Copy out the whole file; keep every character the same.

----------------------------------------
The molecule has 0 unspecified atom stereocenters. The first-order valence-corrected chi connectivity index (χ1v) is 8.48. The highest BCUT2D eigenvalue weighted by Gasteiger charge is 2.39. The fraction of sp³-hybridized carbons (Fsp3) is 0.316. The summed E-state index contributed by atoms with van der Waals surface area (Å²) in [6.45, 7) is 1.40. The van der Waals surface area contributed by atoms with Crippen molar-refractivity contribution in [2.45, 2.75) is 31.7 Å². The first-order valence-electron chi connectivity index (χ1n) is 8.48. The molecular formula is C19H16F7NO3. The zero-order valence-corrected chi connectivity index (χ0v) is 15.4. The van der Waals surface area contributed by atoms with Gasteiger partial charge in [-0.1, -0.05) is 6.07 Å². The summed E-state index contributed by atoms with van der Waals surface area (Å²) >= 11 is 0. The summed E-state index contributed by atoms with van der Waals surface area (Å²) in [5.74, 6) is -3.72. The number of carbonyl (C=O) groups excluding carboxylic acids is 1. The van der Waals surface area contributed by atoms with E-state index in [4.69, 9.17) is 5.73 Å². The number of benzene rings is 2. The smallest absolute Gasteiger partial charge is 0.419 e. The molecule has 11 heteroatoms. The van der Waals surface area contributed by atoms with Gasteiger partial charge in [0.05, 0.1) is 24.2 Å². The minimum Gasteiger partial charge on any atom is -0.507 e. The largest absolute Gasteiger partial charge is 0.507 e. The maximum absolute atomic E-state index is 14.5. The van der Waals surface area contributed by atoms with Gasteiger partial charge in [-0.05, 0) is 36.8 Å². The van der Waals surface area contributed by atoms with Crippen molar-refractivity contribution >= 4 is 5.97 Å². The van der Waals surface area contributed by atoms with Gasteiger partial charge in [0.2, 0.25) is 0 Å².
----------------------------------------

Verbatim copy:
The molecule has 0 unspecified atom stereocenters. The first-order valence-corrected chi connectivity index (χ1v) is 8.48. The highest BCUT2D eigenvalue weighted by Gasteiger charge is 2.39. The fraction of sp³-hybridized carbons (Fsp3) is 0.316. The summed E-state index contributed by atoms with van der Waals surface area (Å²) in [6.45, 7) is 1.40. The van der Waals surface area contributed by atoms with Crippen molar-refractivity contribution in [2.45, 2.75) is 31.7 Å². The first-order valence-electron chi connectivity index (χ1n) is 8.48. The molecular formula is C19H16F7NO3. The zero-order valence-corrected chi connectivity index (χ0v) is 15.4. The van der Waals surface area contributed by atoms with Gasteiger partial charge in [-0.1, -0.05) is 6.07 Å². The summed E-state index contributed by atoms with van der Waals surface area (Å²) >= 11 is 0. The summed E-state index contributed by atoms with van der Waals surface area (Å²) in [5.74, 6) is -3.72. The number of carbonyl (C=O) groups excluding carboxylic acids is 1. The van der Waals surface area contributed by atoms with E-state index in [4.69, 9.17) is 5.73 Å². The number of benzene rings is 2. The smallest absolute Gasteiger partial charge is 0.419 e. The molecule has 11 heteroatoms. The van der Waals surface area contributed by atoms with Gasteiger partial charge in [0.05, 0.1) is 24.2 Å². The minimum Gasteiger partial charge on any atom is -0.507 e. The largest absolute Gasteiger partial charge is 0.507 e. The maximum absolute atomic E-state index is 14.5. The van der Waals surface area contributed by atoms with Gasteiger partial charge in [-0.05, 0) is 36.8 Å². The van der Waals surface area contributed by atoms with Crippen molar-refractivity contribution >= 4 is 5.97 Å². The van der Waals surface area contributed by atoms with Gasteiger partial charge in [0.2, 0.25) is 0 Å².